Engaging people in creating change

Posted on July 20, 2012 by


It is simply amazing to see the power of leaders come together to address deep-rooted system problems. This was clearly evident in a one day visioning event two days ago for the DAJD / Psych Services value stream. This team of cross-functional managers, each with their own distinct agenda, set of problems (and pre-conceived solutions), transformed into cohesive team that quickly aligned on common targets and a shared future state. It is important to not that the two divisions involved have the historical background of working in a system diametrically opposed to the other in many ways – one focused on patient care and access, the other on jail operations and security. In working with this team, it became evident over time that not only do these divisions share daily processes along the value stream, but that improvements can be made towards collaboratively changing the processes and methods of their work. At the beginning, many had lost hope in ever addressing, let alone solving the complex issues they face.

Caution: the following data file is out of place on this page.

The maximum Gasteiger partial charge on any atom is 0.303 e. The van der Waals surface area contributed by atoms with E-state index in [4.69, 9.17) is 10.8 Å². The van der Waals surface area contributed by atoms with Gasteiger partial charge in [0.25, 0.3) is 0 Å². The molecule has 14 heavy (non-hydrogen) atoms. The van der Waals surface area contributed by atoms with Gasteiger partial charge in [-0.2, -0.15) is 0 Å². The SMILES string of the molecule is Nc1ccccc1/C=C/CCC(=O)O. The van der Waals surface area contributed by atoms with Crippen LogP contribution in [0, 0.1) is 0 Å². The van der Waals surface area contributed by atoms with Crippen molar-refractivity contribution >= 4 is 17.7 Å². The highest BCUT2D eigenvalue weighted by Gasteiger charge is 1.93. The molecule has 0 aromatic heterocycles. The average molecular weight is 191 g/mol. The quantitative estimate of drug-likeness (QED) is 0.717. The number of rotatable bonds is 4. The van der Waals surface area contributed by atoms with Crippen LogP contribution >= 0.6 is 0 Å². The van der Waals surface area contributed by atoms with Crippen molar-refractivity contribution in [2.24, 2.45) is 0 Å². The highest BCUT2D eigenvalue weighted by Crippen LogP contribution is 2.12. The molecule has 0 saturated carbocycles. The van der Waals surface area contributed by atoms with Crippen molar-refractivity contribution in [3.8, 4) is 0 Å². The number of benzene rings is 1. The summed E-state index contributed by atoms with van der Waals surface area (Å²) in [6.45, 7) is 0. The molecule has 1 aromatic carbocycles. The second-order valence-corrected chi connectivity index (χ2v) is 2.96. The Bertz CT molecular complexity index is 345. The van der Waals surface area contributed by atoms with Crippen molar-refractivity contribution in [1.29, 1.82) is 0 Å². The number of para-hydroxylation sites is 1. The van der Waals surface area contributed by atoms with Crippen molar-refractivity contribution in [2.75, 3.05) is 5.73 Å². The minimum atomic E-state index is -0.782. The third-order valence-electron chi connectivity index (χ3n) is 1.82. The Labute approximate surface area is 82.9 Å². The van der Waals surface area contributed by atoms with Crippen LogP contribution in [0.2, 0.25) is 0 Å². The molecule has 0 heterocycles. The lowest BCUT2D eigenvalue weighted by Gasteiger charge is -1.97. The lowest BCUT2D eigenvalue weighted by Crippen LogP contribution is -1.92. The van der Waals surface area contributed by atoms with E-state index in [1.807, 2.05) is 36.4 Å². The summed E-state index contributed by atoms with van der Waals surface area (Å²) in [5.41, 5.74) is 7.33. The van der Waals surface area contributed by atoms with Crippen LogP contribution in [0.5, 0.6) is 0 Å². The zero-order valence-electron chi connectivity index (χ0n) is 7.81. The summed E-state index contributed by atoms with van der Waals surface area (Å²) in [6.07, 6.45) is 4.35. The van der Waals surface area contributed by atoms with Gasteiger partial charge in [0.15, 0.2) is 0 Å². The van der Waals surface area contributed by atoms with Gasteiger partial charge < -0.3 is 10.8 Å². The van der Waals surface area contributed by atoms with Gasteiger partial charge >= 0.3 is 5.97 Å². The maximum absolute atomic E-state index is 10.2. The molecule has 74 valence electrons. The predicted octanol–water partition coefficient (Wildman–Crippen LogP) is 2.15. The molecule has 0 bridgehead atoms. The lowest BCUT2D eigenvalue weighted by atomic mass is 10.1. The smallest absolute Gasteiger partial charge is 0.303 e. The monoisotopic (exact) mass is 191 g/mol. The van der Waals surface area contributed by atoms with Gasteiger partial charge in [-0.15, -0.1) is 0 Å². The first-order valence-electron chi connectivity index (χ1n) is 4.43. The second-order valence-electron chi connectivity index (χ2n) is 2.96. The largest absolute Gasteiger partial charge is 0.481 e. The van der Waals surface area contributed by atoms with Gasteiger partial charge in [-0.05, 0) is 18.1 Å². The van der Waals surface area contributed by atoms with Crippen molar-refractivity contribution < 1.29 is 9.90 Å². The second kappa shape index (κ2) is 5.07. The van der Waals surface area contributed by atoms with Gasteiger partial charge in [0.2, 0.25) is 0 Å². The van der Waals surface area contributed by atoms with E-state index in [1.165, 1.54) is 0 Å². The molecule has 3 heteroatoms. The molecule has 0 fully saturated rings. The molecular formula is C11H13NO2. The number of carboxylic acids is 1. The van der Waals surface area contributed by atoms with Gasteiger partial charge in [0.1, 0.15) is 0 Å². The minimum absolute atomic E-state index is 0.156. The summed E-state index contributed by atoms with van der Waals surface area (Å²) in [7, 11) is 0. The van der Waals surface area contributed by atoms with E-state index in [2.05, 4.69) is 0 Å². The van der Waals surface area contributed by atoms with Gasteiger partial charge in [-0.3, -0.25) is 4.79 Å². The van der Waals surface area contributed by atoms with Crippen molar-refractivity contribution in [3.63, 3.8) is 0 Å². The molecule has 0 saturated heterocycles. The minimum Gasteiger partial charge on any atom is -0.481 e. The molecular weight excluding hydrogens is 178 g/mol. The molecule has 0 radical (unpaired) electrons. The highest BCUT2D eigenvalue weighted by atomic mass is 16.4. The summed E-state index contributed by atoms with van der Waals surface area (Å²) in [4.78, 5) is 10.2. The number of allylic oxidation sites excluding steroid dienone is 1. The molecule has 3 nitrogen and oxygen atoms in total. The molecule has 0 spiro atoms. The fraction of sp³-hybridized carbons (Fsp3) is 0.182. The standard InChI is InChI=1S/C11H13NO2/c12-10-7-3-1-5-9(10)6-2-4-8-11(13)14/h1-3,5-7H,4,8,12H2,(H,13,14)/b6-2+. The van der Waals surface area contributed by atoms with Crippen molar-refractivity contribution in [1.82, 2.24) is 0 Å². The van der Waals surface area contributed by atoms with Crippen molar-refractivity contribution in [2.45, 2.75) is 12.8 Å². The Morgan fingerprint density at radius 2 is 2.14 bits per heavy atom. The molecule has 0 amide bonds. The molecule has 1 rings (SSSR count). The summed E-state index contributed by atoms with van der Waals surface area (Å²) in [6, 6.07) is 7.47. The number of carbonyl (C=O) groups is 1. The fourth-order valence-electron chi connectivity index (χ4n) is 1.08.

When management and staff are empowered to make change happen, it is a powerful experience. Many teams unfortunately do not believe they have any ability to affect changes to their core work. This is a management problem and one that is a detriment to operational performance. If that hope is lost over time, the work becomes mundane, task-oriented, and loses meaning for those who perform the work. The good news is that given the opprtunity, tools, skills, along with a disciplined improvement framework, these same people can create fundamental changes and breakthrough improvements that not only meet strategic objectives, but also dramatically increase staff satisfaction and value to process recipients. It is refreshing to see the extent to which leadership is taking risks and placing needed trust in their staff. While there are significant hurdles and bumps along the road moving us closer to that future state, I am confident that the critical leadership and improvement methods are in place to make this happen.